The leaders of the pilots union at Delta Air Lines Inc. have ratified a tentative agreement, endorsing concessions that include an initial 14 percent wage cut and assurances the union won’t block any company effort to terminate its pension plan.
The vote by the leadership was 12-1 in favor of ratification, according to a memo sent late Friday to pilots, who will be asked to approve it.
The agreement was reached between the nation’s third-largest carrier and union negotiators on April 14, clearing one hurdle for Atlanta-based Delta by avoiding a crippling strike.
Now comes what could be the harder part — getting the airline’s 5,930 pilots, who came to the brink of a walkout, to approve the deal.
Union leaders had been meeting since Wednesday in New Orleans to discuss the agreement.
The deal represents “a concessionary agreement,” Lee Moak, chairman of the union’s executive committee, told pilots.
But, he said, “Our goal throughout the Chapter 11 process has been to reach a comprehensive consensual agreement that will lead to our working for a profitable airline with long-term viability that protects the major terms of our (contract) and that provides strong returns for our sacrifices. I believe this agreement meets that goal.”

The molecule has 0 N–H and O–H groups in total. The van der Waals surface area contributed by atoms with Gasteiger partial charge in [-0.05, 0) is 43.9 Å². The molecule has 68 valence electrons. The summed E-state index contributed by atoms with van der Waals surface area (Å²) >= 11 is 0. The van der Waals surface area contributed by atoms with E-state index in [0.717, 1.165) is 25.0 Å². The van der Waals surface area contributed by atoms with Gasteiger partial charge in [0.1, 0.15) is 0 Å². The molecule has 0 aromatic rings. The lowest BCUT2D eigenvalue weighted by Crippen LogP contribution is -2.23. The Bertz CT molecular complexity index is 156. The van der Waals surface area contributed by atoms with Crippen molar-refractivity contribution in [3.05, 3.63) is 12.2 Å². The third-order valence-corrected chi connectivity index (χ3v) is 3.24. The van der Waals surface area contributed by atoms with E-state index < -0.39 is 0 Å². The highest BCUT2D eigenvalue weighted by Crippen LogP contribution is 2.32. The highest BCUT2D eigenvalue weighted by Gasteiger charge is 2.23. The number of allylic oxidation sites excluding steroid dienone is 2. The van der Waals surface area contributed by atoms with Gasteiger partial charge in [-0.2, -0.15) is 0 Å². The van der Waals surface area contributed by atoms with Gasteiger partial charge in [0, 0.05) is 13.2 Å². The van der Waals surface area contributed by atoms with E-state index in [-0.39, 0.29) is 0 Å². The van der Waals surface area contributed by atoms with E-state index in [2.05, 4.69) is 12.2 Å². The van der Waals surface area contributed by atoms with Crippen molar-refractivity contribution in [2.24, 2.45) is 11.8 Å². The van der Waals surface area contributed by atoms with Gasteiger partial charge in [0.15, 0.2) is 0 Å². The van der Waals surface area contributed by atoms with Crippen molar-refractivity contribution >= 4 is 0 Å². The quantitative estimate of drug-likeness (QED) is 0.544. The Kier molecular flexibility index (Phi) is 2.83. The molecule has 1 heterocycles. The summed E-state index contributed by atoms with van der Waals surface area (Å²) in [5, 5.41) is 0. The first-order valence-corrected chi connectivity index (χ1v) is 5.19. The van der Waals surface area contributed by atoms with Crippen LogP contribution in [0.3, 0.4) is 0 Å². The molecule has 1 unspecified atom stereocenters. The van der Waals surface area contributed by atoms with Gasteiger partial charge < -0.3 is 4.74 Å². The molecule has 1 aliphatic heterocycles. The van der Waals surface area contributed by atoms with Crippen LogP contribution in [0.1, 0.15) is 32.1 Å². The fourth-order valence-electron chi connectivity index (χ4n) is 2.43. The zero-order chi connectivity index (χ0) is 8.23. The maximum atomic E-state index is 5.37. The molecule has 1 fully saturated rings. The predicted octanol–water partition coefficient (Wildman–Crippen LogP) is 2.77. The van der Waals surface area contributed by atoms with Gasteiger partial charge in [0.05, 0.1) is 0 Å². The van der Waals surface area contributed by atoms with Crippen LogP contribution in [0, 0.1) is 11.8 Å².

Pilots to vote next month
The balloting will begin in mid-May and will remain open for 15 days.
Delta spokesman Bruce Hicks said the company would release a statement Saturday.
According to the agreement obtained by The Associated Press, effective June 1, pilots’ composite hourly pay rates will be reduced 14 percent from the composite hourly pay rates that were in effect on Dec. 14.
But on Jan. 1, composite hourly pay rates will be increased 1.5 percent. Further pay increases are included in later years of the revised contract.
Delta, which filed for bankruptcy in September, has said its pilots who worked all of last year made an average of $157,000.
The agreement also says that in the event of termination of the Delta Pilots Retirement Plan, the pilots’ defined contribution plan will be amended to provide a single company contribution rate equal to a flat 9 percent of earnings.
The total value of the concessions was not immediately able to be determined because of the complexity of the agreement.
Contract still in limbo
Before the tentative agreement was reached, Delta had been seeking to void its contract with its pilots so it could impose up to $325 million in annual concessions. The union had threatened to strike if the contract was rejected by an arbitration panel.
The panel decision is now on hold with the tentative agreement, but it could resurface if the rank-and-file pilots reject the accord.
Delta’s pilots previously agreed to $1 billion in annual concessions, including a 32.5 percent wage cut, in a five-year deal in 2004. But Delta, which has imposed pay cuts on other employees, said it needed more from its pilots.